Philadelphia has an election next week and issues of traffic safety, paving, protected bike lanes and general street usage are at the forefront of numerous campaigns. At a recent mayoral debate co-sponsored by Bicycle Coalition partner AARP PA, the candidates were asked about traffic safety and what they plan to do to make Philadelphia safer and increase mobility.
In case you missed it, here is a transcript of the mayoral candidates’ answers about transportation and safety.
State Sen. Anthony Hardy Williams:
“We’re going to work with 5th Square. Another organization similarly constructed [as AARP PA] across Philadelphia who have plans about mobility. We do need guidance and regulation about bike lanes and how we operate in the city of Philadelphia. I look forward to supporting policies that continue to grow the mobility of Philadelphia logically.
Ideas, not only bike lanes but ideas to support poor folks to move around the City of Philadelphia. Transfers. Why are we paying extra money for that in the City of Philadelphia when we know it requires a young person to pay something and potentially not get to school?”
Former City Controller Alan Butkovitz:
“One of the first issues I worked on was Roosevelt Boulevard. My wife Theresa pointed out to me that there is no place to cross at the light on Roosevelt Boulevard and that is the largest areas where pedestrians are getting killed all the time. I’ve had arguments with PennDOT about it. I was editorially attacked in 2006 because it was seen as beyond my purview.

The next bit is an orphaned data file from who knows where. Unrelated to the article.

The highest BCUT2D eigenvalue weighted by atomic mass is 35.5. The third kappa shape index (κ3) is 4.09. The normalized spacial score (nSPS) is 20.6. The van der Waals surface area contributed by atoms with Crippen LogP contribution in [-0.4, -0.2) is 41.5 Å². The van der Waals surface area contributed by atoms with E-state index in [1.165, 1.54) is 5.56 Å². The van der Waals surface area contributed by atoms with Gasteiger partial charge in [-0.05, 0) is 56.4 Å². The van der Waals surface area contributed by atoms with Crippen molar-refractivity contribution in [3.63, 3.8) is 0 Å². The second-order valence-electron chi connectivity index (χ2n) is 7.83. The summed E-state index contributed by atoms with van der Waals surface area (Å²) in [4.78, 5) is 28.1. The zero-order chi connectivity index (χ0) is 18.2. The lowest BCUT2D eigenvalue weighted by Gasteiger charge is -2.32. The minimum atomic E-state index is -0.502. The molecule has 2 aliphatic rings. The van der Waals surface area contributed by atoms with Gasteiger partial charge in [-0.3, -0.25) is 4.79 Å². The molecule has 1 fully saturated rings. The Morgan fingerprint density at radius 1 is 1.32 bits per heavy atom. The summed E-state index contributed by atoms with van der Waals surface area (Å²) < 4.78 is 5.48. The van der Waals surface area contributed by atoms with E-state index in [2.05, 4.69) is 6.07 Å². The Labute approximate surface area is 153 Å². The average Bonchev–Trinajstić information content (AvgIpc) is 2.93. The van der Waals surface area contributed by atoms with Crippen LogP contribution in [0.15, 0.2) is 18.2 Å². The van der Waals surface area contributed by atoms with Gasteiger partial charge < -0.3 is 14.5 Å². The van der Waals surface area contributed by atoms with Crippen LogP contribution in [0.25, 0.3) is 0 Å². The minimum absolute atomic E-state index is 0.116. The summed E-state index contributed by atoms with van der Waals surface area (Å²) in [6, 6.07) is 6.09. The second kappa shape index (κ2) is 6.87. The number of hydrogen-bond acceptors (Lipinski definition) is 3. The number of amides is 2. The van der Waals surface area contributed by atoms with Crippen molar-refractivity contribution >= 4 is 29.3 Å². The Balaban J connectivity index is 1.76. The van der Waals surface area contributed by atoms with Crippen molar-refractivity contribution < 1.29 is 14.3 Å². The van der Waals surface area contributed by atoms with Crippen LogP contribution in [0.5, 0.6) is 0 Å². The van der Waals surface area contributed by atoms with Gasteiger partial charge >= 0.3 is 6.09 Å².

I take this very, very seriously and I think we need alternatives such as fencing in that venue, such as special short-term bus routes – we had people crossing at a church, I think at Ransom Church, 80 year old people having to dash across 6 lanes of traffic to an island, and then to another six lanes and people in the state and city transportation departments told me that was an acceptable price, that we were going to lose about 50 people a year, because it was too expensive to do the engineering changes.
I’ve got a passion on this issue and we’ll bring the same passion to Roosevelt Boulevard and to all traffic safety around the city.”
Mayor Jim Kenney:
“We are working with the Bicycle Coalition and our Streets Department folks in order to keep streets clear as possible, sidewalks clear as possible. We’ve invested about $200 million in repaving our streets.
The last administration was down to about 25 miles a year. The industry standard for smooth streets is 131 miles. WE’re at about 98 and we’re catching up from where we were from before.
We work with the Bicycle Coalition on bike lanes, protected bike lanes, we move the car from the curb to between the [moving] cars and the curb as a natural protection.
We’ve had some issues with city council; there are places they don’t want these bike lanes so they hold up the legislation sometimes before we can get it done. But we’re working with them everyday.”